Portugal’s government approved a bill on Thursday that would allow judicial authorities to access some customer data stored by telecom operators and sidestep a pro-privacy court ruling that, it argued, hampered the investigation of serious crimes such a terrorism.
The ruling Socialist party has a majority in parliament, meaning the bill should be easily approved.
Last month, the Constitutional Court delivered a blow to the government by banning the use of an existing single national database that kept, for a period of one year, data on telecommunications traffic of all citizens.
The law that allowed that scheme had been in force since 2007, but the court ruled that it “disproportionately restricted the right to privacy”. The Court of Justice of the European Union had also ruled that the law was invalid.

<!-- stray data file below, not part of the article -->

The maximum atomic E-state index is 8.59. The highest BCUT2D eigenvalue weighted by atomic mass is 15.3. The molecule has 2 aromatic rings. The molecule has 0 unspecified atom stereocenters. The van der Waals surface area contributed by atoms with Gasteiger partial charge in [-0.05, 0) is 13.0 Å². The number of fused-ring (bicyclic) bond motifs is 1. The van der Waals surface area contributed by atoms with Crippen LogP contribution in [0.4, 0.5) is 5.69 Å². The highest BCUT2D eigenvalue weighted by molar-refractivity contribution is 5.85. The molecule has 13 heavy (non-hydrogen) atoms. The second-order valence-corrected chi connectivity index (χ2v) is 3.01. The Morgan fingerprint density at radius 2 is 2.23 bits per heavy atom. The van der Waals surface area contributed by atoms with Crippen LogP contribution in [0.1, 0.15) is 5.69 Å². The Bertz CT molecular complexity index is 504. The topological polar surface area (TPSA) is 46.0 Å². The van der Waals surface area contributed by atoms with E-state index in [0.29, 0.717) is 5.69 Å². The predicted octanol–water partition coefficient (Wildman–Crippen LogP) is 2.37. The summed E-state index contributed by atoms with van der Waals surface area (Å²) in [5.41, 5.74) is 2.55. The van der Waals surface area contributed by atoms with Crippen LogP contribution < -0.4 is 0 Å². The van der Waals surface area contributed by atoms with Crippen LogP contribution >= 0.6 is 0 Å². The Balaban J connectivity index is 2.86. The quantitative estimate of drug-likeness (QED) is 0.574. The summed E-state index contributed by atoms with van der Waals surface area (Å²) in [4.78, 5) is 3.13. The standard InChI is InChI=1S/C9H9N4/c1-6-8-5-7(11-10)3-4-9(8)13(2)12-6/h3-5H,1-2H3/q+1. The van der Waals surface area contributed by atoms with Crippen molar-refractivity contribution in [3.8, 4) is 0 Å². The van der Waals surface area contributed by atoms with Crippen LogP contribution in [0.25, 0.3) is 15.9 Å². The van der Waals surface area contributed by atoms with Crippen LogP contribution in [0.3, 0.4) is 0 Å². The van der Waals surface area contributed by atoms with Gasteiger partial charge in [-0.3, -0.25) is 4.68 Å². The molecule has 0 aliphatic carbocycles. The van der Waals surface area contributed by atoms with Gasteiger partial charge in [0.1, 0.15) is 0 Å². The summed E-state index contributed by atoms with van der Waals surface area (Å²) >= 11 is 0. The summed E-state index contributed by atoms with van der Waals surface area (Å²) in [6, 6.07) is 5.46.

Justice Minister Catarina Sarmento e Castro said that the court’s decision left Portugal without an important means of investigating serious crimes, such as terrorism, drug and people trafficking, which had been the sole purpose of the database.
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“The decisions of the Constitutional Court are to be complied with. What we’re doing now is taking a step forward and finding a way to access some information, but it’s not the same,” she told a news conference.
“So, we have changed the paradigm and we will (only) allow the access to the databases that all telecom operators maintain within the scope of their strict commercial activity,” she said, adding such data were usually preserved for up to six months.
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